‘Social’ Networking: What is a ‘friend’?

Scrolling through my newsfeed on Facebook, I see posts from close friends, friends of friends I have met once, friends from High School, friends from Elementary school, a person whom I spent an 11-hour plane delay with in a terminal, in-laws, Aunts, Uncles, first cousins, and fifth cousins. Out of all of my 656 Facebook friends, I have not met one, max two, in person myself and had a conversation with them. But does that really qualify them as a ‘friend’? Do I really need all 656 people of whom I ‘know’ to interact with me on a social media site thus enabling them to share in my daily life via the digital world? Or, should I just limit my post content to include only things I know won’t insult anyone and/or their beliefs? I.e. Christmas and my Christian beliefs, hunting, eating meat, etc…

Unfortunately, in this circumstance it looks like I can not have my cake and eat it too. You see, not only is hunting part of my livelihood, but it is also a big part of who I am- a Texan. If you were not raised in a rural area of Texas, you will not be able to grasp this concept, and may even vehemently argue this fact with me. Cue the Rudy’s BBQ commercial: (ha, Cue… no pun intended.)

The overall point intended, is not if you agree with the hunting industry, but moreover if you are my ‘friend’ on Facebook and/or in ‘real life’, I expect you to know who I am and what I stand for, and accept me as that, as I do you. I may not agree with some of the beliefs and/or lifestyle choices that come with being your friend, but I can still love you at the same time, can’t I?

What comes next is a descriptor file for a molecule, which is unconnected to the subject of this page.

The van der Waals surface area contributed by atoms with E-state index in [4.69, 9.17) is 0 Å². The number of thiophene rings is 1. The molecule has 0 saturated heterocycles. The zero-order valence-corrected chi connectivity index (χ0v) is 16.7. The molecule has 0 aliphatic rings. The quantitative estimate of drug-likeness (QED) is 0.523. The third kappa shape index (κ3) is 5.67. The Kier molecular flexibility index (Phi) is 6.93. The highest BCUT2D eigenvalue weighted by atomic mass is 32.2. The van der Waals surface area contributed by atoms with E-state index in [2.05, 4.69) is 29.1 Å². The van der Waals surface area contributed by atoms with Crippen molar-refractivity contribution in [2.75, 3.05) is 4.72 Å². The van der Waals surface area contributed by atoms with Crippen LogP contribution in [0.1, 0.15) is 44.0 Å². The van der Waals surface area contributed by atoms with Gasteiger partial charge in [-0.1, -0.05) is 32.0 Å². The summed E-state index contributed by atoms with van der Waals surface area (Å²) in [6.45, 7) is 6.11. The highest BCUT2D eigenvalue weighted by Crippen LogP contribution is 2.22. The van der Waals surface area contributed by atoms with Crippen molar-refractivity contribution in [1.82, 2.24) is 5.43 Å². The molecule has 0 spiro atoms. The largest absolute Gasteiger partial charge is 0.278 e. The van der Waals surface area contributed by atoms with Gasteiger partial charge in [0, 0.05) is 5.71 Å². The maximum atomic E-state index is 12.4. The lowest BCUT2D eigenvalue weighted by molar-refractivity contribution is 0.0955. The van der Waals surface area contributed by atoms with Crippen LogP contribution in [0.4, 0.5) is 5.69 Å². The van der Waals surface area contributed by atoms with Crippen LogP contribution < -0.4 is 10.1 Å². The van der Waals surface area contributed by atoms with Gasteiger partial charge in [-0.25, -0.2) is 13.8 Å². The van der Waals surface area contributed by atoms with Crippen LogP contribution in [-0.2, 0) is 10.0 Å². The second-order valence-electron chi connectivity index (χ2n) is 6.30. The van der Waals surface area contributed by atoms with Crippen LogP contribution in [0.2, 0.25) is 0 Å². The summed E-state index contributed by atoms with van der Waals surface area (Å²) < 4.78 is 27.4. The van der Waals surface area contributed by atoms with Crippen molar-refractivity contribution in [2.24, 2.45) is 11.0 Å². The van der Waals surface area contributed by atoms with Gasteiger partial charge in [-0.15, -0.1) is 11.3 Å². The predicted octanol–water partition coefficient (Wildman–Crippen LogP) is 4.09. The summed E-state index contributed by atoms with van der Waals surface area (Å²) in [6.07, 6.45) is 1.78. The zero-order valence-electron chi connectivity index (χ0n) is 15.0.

Today’s digitally-empowered society has been fed the concept that if someone is Anti-Gay Marriage, Pro-Abortion, or Pro-Hunting, it is okay, and actually right, to hate them for standing for that. Ideals have become a fashion. It is globally fashionable, at the moment, to hate hunters and post a picture to Facebook of you attending a gay marriage ceremony. (Cue caption with all the #hashtags.) It is not only acceptable, but encouraged, to comment negatively on a hunting picture of someone you’ve never met nor spoken to. It is your duty to society to let them know how much they are globally hated for what they do and stand for. But, should the ostracized hunter do the same and comment equally hateful remarks on a photo of a gay couple, they are in the wrong. And they would be.

If you are an atheist, homosexual, non-hunter, I will still respect you for all that you are and stand for, and in return I expect you to respect me, as a fellow thinking, living, loving, human being, including all that I stand for. Alternative to what mainstream society may want you to believe, we can think this way about each other. I can disagree with you, and still think and speak in love with you. If acting/reacting in this manner is above your capabilities, then I don’t want to be any type of friend with you. I will still respect you- I just think it is fruitless to connect myself digitally to someone who I know secretly, or openly, ‘hates’ part of me because I may think or believe differently. To go super-corny: If you can’t accept me for (what you deem-to-be) my faults, then you can’t have me at my best.